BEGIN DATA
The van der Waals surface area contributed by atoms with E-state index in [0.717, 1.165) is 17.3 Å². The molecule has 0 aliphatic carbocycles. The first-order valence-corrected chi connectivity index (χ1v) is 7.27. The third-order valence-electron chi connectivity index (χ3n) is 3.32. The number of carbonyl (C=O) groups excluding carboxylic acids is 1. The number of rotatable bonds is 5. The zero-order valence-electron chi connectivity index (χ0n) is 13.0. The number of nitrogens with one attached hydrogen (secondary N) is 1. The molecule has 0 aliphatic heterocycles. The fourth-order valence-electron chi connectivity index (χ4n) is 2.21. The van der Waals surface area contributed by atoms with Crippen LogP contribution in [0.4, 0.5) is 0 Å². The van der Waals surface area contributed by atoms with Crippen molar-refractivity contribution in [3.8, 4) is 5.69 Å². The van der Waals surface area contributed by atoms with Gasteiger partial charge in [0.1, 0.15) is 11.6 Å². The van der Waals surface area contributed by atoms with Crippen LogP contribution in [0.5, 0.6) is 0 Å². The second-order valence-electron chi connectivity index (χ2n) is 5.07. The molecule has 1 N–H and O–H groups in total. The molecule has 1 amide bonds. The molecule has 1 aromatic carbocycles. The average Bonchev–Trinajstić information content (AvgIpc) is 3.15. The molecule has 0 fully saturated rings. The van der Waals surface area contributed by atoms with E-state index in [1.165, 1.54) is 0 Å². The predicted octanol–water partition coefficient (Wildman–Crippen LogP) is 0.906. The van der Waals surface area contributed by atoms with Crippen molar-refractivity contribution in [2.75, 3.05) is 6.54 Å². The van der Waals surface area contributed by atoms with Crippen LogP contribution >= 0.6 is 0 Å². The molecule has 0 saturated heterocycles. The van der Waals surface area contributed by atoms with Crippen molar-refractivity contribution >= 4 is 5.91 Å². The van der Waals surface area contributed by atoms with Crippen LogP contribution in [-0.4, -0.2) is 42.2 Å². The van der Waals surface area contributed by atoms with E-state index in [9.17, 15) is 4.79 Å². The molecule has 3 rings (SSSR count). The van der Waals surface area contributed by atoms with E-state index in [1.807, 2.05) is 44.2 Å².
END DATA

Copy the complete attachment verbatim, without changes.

The van der Waals surface area contributed by atoms with E-state index in [0.717, 1.165) is 17.3 Å². The molecule has 0 aliphatic carbocycles. The first-order valence-corrected chi connectivity index (χ1v) is 7.27. The third-order valence-electron chi connectivity index (χ3n) is 3.32. The number of carbonyl (C=O) groups excluding carboxylic acids is 1. The number of rotatable bonds is 5. The zero-order valence-electron chi connectivity index (χ0n) is 13.0. The number of nitrogens with one attached hydrogen (secondary N) is 1. The molecule has 0 aliphatic heterocycles. The fourth-order valence-electron chi connectivity index (χ4n) is 2.21. The van der Waals surface area contributed by atoms with Crippen LogP contribution in [0.4, 0.5) is 0 Å². The van der Waals surface area contributed by atoms with Crippen molar-refractivity contribution in [3.8, 4) is 5.69 Å². The van der Waals surface area contributed by atoms with Gasteiger partial charge in [0.1, 0.15) is 11.6 Å². The van der Waals surface area contributed by atoms with Crippen LogP contribution in [0.5, 0.6) is 0 Å². The second-order valence-electron chi connectivity index (χ2n) is 5.07. The molecule has 1 N–H and O–H groups in total. The molecule has 1 amide bonds. The molecule has 1 aromatic carbocycles. The average Bonchev–Trinajstić information content (AvgIpc) is 3.15. The molecule has 0 fully saturated rings. The van der Waals surface area contributed by atoms with E-state index in [1.165, 1.54) is 0 Å². The predicted octanol–water partition coefficient (Wildman–Crippen LogP) is 0.906. The van der Waals surface area contributed by atoms with Crippen molar-refractivity contribution in [2.75, 3.05) is 6.54 Å². The van der Waals surface area contributed by atoms with Crippen LogP contribution >= 0.6 is 0 Å². The molecule has 0 saturated heterocycles. The van der Waals surface area contributed by atoms with Crippen molar-refractivity contribution >= 4 is 5.91 Å². The van der Waals surface area contributed by atoms with Crippen LogP contribution in [-0.4, -0.2) is 42.2 Å². The van der Waals surface area contributed by atoms with E-state index in [9.17, 15) is 4.79 Å². The molecule has 3 rings (SSSR count). The van der Waals surface area contributed by atoms with E-state index in [1.807, 2.05) is 44.2 Å².